Secondly, in some verticals, some businesses that formerly enjoyed two organic listings for a given search term may now be seeing only one or none, as a result of the integrated listings pushing other data down or off the front page. I say in 'some' verticals, because in looking at some of my clients' results in less competitive verticals or in more rural (less populous) areas, I am seeing results in which my clients not only have a high integrated local rank, but also have 1-2 organic results from their website appearing below this. Depending on the competitiveness of your industry in your geographic location, you may wind up with a little less visibility or truly ruling that front page.

One potential negative I'm considering but haven't had time to really research is this: I have clients who are ranking excellently in both the old 7 Pack and organic results for their main service term and the city in which they are located. Maps/Places has been built around the premise that each business is allowed to rank only for the city in which it is physically located. That's Google's take on what a local business is, but in the real world, there are countless businesses that offer go-to-client services in a wide area. For example, I have a client who is a mobile notary public. Let's say she is located in San Francisco, but she also renders services in Berkeley, Oakland and Richmond.

Historically, the way we have worked with Google's definition is to create a Google Place Page for a client like this notary in her main city - let's say that's San Francisco. Then, harnessing the power of her website, we have created strong content pages for each of the other cities in which she serves. The result of this has been excellent organic rankings for all major points in her service area, backing up her high local rank for her city of location.

But what happens now? Will the new integrated local SERPs push my client's high ranking service area web pages off page 1? This will require further investigation of the new system.

Another possible downside to this is that the integrated data does make it rather easy for your potential website traffic to go off in all different directions. Some may click on your Place Page link, others on the various user review sites being listed or elsewhere. The bottom line with SMBs tends to be that they want business and money and don't particularly care how the phone ends up ringing or how the client ends up walking through the door. So long as all of these secondary data sources (secondary to your website) lead to you, this may not be much of a problem, but your basic organic traffic could potentially drop as visitors decide to investigate you in other ways.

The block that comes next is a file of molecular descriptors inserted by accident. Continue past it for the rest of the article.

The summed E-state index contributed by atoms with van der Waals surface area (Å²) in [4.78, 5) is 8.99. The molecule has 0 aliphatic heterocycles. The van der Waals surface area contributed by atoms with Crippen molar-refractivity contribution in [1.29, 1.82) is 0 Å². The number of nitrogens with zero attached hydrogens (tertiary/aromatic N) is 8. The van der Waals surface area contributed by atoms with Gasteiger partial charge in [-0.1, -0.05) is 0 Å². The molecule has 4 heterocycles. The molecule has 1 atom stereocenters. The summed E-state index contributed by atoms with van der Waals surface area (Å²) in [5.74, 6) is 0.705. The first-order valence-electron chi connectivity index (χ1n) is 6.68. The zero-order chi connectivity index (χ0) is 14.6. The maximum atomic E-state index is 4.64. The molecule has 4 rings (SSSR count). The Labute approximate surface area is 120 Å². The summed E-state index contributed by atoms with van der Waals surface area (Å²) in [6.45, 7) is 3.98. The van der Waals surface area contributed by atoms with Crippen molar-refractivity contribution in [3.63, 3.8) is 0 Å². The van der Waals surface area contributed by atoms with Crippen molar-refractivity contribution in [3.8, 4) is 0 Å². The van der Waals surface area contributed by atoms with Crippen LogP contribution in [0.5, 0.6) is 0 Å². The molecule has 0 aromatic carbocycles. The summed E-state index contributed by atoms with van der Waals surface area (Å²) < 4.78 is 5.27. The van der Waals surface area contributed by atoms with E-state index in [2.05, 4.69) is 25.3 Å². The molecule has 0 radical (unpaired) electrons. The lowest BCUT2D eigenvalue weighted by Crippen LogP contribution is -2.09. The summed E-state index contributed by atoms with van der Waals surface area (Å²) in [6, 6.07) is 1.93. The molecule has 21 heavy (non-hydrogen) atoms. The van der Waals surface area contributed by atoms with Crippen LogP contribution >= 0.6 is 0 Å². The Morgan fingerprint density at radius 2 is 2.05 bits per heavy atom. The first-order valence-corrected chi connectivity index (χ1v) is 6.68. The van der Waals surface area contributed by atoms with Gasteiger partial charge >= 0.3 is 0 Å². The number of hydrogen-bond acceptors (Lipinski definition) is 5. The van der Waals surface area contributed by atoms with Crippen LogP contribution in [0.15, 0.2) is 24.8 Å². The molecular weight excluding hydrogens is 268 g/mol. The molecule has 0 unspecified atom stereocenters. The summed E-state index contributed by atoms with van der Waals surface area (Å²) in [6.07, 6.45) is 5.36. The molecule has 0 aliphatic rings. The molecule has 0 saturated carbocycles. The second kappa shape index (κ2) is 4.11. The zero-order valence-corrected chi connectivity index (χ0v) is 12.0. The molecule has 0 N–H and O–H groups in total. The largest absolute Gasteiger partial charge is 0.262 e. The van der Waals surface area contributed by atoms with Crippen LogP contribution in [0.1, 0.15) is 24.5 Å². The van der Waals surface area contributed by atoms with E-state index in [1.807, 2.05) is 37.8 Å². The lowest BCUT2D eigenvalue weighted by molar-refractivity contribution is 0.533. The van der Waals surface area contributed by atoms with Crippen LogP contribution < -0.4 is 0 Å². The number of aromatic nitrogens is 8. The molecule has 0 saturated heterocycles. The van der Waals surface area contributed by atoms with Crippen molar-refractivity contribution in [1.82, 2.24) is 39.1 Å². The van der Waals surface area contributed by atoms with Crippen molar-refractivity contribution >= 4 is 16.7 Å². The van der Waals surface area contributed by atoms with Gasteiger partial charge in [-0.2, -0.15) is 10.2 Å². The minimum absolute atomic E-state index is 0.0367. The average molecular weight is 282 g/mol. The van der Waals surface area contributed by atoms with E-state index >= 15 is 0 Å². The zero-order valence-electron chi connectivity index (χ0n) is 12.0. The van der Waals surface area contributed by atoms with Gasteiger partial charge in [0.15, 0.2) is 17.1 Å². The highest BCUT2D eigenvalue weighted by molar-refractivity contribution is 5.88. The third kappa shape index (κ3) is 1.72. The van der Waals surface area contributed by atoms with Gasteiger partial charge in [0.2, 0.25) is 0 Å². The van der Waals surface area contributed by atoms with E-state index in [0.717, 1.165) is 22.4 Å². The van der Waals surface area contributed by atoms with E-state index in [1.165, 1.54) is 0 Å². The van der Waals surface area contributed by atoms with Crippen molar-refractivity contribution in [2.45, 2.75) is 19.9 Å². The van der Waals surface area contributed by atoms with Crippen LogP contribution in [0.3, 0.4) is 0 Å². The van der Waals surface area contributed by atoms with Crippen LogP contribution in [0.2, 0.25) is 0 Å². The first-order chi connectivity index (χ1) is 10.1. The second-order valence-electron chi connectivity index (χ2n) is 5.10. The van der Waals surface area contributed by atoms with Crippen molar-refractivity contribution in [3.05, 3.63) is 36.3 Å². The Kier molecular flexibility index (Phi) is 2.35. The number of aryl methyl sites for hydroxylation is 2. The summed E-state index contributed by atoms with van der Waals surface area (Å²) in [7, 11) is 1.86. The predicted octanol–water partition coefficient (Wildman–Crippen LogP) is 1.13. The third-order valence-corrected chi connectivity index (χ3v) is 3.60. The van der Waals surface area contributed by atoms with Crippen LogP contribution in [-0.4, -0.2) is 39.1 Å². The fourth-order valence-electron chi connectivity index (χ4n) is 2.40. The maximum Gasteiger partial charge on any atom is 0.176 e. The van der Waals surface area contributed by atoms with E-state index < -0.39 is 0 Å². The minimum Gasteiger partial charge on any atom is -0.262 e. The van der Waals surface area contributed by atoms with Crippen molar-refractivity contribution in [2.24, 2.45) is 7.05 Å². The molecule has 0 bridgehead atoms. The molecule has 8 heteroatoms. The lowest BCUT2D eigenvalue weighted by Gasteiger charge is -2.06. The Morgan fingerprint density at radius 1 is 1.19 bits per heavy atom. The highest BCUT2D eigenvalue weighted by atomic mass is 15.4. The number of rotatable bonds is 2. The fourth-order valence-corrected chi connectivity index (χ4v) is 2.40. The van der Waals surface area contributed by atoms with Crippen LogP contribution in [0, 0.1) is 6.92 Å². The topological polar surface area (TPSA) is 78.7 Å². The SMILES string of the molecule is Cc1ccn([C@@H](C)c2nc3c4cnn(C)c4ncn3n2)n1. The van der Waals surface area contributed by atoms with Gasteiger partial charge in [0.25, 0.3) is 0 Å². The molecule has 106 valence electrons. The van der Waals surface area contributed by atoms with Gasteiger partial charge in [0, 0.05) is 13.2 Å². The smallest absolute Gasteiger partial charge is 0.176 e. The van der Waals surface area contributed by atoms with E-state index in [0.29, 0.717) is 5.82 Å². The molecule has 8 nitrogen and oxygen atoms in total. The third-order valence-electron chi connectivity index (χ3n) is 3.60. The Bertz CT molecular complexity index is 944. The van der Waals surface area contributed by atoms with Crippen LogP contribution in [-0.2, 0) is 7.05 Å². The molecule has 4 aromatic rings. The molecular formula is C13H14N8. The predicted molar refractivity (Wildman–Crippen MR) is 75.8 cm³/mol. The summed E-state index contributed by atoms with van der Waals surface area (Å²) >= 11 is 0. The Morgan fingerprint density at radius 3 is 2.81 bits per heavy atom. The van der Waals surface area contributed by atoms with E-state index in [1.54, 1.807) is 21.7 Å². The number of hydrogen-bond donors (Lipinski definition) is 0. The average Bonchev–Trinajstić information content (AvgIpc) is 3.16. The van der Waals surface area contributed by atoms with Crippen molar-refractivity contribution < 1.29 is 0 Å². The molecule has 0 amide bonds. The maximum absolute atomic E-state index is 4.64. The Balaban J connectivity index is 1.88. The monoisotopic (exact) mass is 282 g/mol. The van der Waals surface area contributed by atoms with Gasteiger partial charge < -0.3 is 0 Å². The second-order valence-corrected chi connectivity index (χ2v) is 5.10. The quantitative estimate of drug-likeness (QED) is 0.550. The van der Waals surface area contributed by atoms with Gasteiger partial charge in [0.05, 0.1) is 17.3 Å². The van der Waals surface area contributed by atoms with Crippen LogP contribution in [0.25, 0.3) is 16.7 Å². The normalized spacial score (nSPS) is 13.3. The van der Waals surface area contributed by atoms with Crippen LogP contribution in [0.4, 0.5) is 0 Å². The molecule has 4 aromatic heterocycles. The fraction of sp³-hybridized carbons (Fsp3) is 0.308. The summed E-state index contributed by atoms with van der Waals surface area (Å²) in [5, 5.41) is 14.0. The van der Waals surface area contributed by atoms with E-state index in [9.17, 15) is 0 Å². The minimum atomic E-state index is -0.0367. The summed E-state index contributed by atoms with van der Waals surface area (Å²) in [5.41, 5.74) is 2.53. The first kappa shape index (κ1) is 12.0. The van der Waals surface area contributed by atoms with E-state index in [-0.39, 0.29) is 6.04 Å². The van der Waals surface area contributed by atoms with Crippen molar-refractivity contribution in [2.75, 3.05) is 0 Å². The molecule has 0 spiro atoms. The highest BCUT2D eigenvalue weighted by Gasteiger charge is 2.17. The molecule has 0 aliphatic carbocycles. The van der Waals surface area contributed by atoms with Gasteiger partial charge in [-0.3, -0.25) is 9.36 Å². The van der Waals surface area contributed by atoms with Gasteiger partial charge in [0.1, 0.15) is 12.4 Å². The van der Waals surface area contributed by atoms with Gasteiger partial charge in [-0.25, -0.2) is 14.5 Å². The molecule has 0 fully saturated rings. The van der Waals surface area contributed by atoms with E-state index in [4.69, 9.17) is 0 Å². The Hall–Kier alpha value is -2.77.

Finally, those businesses without websites may find themselves left out of the game. My advice to you - this is the time to invest in an excellent, professional website, rich in the content that helps your potential customers to know all about you, your locations and the benefits of doing business with you. With the new integrated results, those days of depending on the phone book (or a simple Maps listing) are really, really over.

In Conclusion
In the dawning hours of this rollout, I am seeing big ranking shuffles going on between the old SERPs and the new. Businesses that didn't rate an A-G ranking in the former 7 pack are now being brought to sudden prominence, ostensibly on the strength of their organic/local combined efforts. As a web designer, I actually like this change because it appears to be set to reward the big investment of time and money that goes into developing useful, helpful websites - as opposed to solely rewarding the 20 minutes it takes to create a Place Page.

As a Local SEO, my chief feelings of concern arise from Google's historic and current failure to combat the spam and errata in their index. The most we ever hear from Google reps on this score is, "We're working on it," and that has never, nor should ever be good enough for the local business owners whose reputations and livelihoods hang in the balance.

This is a very exciting time in Local, and if you own a local business or do Local SEO for clients, head over to Chrome and start looking at your results. You're bound to see big changes.

October 28, 2010